Archbishop Fred Hiltz, primate of the Anglican Church of Canada, has thanked his Burundian counterpart, Archbishop Bernard Ntahoturi, for the Anglican Church of Burundi’s stance against cross-border interventions, notwithstanding its opposition to more liberal views on homosexuality in some churches in Canada.
“I am very grateful for the position that the Anglican Church of Burundi has taken,” said Archbishop Hiltz who met with Archbishop Ntahoturi during the course of his solidarity visit hosted by the diocese of Bujumbura Feb. 12 to 15. “We value our relationship with Burundi and it’s part of the reason why there are young people in our delegation; we would like a building and renewal of relationship.”
Archbishop Hiltz was responding to opening remarks made by Archbishop Ntahoturi, who underscored that his province “doesn’t want the crossing of borders.” (Some primates in Africa and South America have exercised episcopal oversight over conservative parishes in North America that are opposed to the blessing of same-sex unions and the election of a gay bishop.)
“We walk in different contexts but we value our communion as human beings,” said Archbishop Ntahoturi, who added that he would like to “open more doors” of partnership between the Burundian and Canadian churches.
Archbishop Hiltz reiterated the Anglican Church of Canada’s position that it has “not yet come to a conclusion” on whether same-sex unions can be blessed by the church. “We are working hard to live in the tension that we’re experiencing. But what’s created more difficulty is that there have been cross-border interventions in eight of 30 dioceses,” he said.
During their meeting, also attended by three of the Burundian church’s six bishops, Archbishops Hiltz and Ntahoturi agreed to explore new levels of partnership and co-operation between their churches in the areas of peace-building and theological education.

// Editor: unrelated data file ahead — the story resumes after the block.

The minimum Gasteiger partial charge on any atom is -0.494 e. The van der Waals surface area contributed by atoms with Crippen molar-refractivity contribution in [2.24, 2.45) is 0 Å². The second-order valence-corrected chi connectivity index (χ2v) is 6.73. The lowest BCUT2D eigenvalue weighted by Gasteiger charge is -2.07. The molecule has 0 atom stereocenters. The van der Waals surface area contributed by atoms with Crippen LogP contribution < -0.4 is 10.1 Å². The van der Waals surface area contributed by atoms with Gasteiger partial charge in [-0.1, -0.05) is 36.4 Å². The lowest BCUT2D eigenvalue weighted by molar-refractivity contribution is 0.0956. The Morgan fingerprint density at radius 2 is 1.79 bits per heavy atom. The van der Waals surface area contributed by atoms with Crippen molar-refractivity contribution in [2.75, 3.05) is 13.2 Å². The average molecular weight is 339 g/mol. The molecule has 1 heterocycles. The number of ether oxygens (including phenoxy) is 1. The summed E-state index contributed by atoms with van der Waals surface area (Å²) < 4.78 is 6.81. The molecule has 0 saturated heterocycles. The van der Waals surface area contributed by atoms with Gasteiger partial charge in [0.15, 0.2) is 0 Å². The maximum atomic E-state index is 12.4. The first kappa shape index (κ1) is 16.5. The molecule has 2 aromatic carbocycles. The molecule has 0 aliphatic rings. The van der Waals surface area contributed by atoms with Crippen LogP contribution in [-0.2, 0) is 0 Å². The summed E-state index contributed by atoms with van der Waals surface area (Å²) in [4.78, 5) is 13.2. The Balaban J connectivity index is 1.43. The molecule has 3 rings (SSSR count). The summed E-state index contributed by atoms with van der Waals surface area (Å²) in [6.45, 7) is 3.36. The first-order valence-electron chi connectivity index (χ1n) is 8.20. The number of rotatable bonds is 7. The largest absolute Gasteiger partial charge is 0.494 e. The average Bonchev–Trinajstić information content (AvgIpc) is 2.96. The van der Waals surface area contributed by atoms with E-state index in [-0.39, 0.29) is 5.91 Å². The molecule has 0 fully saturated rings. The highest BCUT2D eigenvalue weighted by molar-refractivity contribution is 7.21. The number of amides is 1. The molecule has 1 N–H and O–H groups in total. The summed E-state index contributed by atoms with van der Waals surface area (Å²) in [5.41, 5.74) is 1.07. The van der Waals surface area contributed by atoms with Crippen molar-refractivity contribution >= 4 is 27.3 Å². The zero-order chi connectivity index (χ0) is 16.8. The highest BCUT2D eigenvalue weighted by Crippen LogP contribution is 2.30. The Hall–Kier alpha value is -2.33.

Archbishop Ntahoturi said he would support the Canadian church’s recommendation that peace and reconciliation be made the Anglican Communion’s sixth mark of mission.
“Peace-building is a real challenge,” not just in Burundi but in the Great Lakes region, said Archbishop Ntahoturi. He said that conflicts in neighbouring countries like Congo have tended to overshadow the crisis in Burundi. “We are small Burundi with a huge Congo (looming in the horizon) and we’ve been forgotten and it’s take us a long time to heal,” he said.
Recovery and rebuilding after more than a decade of war remains a challenge, he said, adding that the government has been overwhelmed by the return of refugees who fled during the war in the 1990s, as well as the demobilization of former rebels and combatants. Refugees who have returned from Tanzania and Congo have often been embroiled in disputes over land that they abandoned and which has since been occupied by new settlers. Refugee children have had a difficult time adjusting to a different system of education, he said. Archbishop Ntahoturi said that the Anglican church is doing its best to help reintegrate the refugees, often providing food, clothing and health care.